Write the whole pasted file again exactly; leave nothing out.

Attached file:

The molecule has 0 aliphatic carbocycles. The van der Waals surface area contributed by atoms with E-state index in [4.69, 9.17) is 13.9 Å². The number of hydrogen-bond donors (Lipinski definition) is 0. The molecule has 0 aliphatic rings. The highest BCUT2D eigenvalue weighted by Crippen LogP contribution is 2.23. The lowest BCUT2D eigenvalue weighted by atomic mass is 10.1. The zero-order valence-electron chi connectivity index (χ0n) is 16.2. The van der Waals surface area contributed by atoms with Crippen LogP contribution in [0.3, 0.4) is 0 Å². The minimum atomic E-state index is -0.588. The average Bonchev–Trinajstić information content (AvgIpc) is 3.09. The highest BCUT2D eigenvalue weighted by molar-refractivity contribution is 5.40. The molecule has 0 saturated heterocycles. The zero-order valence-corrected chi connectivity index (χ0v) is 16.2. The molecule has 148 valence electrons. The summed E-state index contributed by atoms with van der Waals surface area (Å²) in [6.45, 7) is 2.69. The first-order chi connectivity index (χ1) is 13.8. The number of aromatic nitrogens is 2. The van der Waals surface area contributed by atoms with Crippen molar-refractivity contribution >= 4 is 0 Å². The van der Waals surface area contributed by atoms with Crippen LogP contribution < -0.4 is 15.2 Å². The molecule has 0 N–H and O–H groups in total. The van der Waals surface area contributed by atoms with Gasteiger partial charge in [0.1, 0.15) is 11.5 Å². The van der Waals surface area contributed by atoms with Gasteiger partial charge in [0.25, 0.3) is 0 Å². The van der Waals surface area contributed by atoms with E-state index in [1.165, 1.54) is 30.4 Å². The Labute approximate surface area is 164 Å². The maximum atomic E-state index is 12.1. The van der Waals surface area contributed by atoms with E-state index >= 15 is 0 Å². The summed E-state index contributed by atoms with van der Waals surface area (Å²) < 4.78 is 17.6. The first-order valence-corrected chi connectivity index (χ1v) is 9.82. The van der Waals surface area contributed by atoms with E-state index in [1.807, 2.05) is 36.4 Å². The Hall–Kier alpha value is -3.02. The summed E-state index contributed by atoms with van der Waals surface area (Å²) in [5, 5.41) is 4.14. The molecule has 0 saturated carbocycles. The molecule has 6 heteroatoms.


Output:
The molecule has 0 aliphatic carbocycles. The van der Waals surface area contributed by atoms with E-state index in [4.69, 9.17) is 13.9 Å². The number of hydrogen-bond donors (Lipinski definition) is 0. The molecule has 0 aliphatic rings. The highest BCUT2D eigenvalue weighted by Crippen LogP contribution is 2.23. The lowest BCUT2D eigenvalue weighted by atomic mass is 10.1. The zero-order valence-electron chi connectivity index (χ0n) is 16.2. The van der Waals surface area contributed by atoms with Crippen LogP contribution in [0.3, 0.4) is 0 Å². The minimum atomic E-state index is -0.588. The average Bonchev–Trinajstić information content (AvgIpc) is 3.09. The highest BCUT2D eigenvalue weighted by molar-refractivity contribution is 5.40. The molecule has 0 saturated heterocycles. The zero-order valence-corrected chi connectivity index (χ0v) is 16.2. The molecule has 148 valence electrons. The summed E-state index contributed by atoms with van der Waals surface area (Å²) in [6.45, 7) is 2.69. The first-order chi connectivity index (χ1) is 13.8. The number of aromatic nitrogens is 2. The van der Waals surface area contributed by atoms with Crippen molar-refractivity contribution >= 4 is 0 Å². The van der Waals surface area contributed by atoms with Crippen LogP contribution < -0.4 is 15.2 Å². The molecule has 0 N–H and O–H groups in total. The van der Waals surface area contributed by atoms with Gasteiger partial charge in [0.1, 0.15) is 11.5 Å². The van der Waals surface area contributed by atoms with Gasteiger partial charge in [0.25, 0.3) is 0 Å². The van der Waals surface area contributed by atoms with E-state index in [1.165, 1.54) is 30.4 Å². The Labute approximate surface area is 164 Å². The maximum atomic E-state index is 12.1. The van der Waals surface area contributed by atoms with E-state index >= 15 is 0 Å². The summed E-state index contributed by atoms with van der Waals surface area (Å²) < 4.78 is 17.6. The first-order valence-corrected chi connectivity index (χ1v) is 9.82. The van der Waals surface area contributed by atoms with E-state index in [1.807, 2.05) is 36.4 Å². The Hall–Kier alpha value is -3.02. The summed E-state index contributed by atoms with van der Waals surface area (Å²) in [5, 5.41) is 4.14. The molecule has 0 saturated carbocycles. The molecule has 6 heteroatoms.